Originally scheduled for March 26, the Kwantlen Student Association’s annual general meeting (AGM) took place on Oct. 22 over a Zoom video conference. The meeting did not have a high enough attendance to make the minimum quorum to pass motions.
The AGM began with the Speaker of Council Titus Gregory going over the objectives of the meeting and the agenda, which was followed by KSA Executive Director Benjamin Newsom, who explained the plans for the proposed student union building. Newsom said the KSA is looking for the funds to commence the proper construction of the building.
Newsom read the motion on the proposed building to the attendees, which explained the basis on which the KSA would be securing the funds for the building.
The financial statements report says that the Student Union Building Capital Fund was $1,024,547 in 2019 and $1,088,837 in 2018.
One of the attendees questioned the purpose of creating the new student building, and Newsom replied that members of the KSA could no longer vote on the building and that the KSA has already started working on the process to build it.
He added that the KSA is now “seeking authorization to enter into the financial agreements necessary in order to complete the project.”
KSA Advocacy Coordinator John O’Brian explained how non-profit societies need membership permission before taking out loans. He added that the discussion with KPU about securing a location for the student union building has been taking a while.
In his report, Newsom mentioned that last year in the summer, the KSA began exploring upgrades to both the Grassroots Café and student common area on campus. This was meant to make the common areas more inviting to students. Similarly, the KSA is looking to update some student lounge areas in the Birch building on the Surrey campus and space in the Richmond campus.
KSA Student Services Manager, Piper Greekas presented the 2019 services report. She went over all the different services the KSA offered in the past year and the new services they were looking to offer.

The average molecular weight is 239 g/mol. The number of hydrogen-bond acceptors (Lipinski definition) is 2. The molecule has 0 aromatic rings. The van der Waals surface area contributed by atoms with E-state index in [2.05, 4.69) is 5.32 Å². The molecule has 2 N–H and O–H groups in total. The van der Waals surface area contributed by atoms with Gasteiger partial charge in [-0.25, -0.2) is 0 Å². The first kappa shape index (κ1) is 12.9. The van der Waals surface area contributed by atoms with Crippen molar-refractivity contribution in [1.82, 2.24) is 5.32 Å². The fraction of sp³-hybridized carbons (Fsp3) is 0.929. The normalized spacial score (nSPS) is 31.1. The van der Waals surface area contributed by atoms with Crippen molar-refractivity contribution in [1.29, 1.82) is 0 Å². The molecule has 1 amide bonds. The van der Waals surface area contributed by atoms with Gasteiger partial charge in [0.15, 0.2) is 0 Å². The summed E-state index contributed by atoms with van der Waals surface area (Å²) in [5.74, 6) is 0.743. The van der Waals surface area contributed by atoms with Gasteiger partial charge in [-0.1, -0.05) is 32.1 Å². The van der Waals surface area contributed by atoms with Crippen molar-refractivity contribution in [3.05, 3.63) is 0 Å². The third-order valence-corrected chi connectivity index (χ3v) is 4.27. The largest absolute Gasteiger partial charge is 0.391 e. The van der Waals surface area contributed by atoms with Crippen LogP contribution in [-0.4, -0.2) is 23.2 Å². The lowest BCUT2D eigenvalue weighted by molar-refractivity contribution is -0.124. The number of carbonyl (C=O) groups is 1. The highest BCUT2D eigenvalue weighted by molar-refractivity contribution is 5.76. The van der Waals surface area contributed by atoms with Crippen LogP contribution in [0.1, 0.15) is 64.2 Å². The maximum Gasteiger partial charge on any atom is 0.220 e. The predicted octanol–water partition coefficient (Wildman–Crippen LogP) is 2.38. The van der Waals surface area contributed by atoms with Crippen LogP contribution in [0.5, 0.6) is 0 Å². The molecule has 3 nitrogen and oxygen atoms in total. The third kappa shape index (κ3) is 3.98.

The Steve Nash gym pass is no longer in service for students, along with the car share program Car 2 Go. The KSA is actively looking for a new gym for students. Greekas says the KSA wants to make sure they pick a gym that is best suited and accessible for students.
She also announced that about two million plastic bottles have been saved due to the water fill stations across the KPU campuses.
The KSA also changed the name of the START program to the Volunteer Program, and the slogan is now “help make a difference.” The leader of the program is Harky Johal, and according to Greekas, the program received a 20 per cent increase in total volunteers compared to past years.
“I’m really proud of my team this year and I was really happy to see such a successful 2019. I believe that we’ve done the best that we could for 2020 and I’m hoping to do the same for 2021,” said Greekas as she ended her report.
After the budget was adopted the council members who had been elected in the spring were prompted to introduce themselves, however, the minutes show that only five out of 18 total council members were present at that time.
Gregory asked the attendees for questions before adjourning the meeting.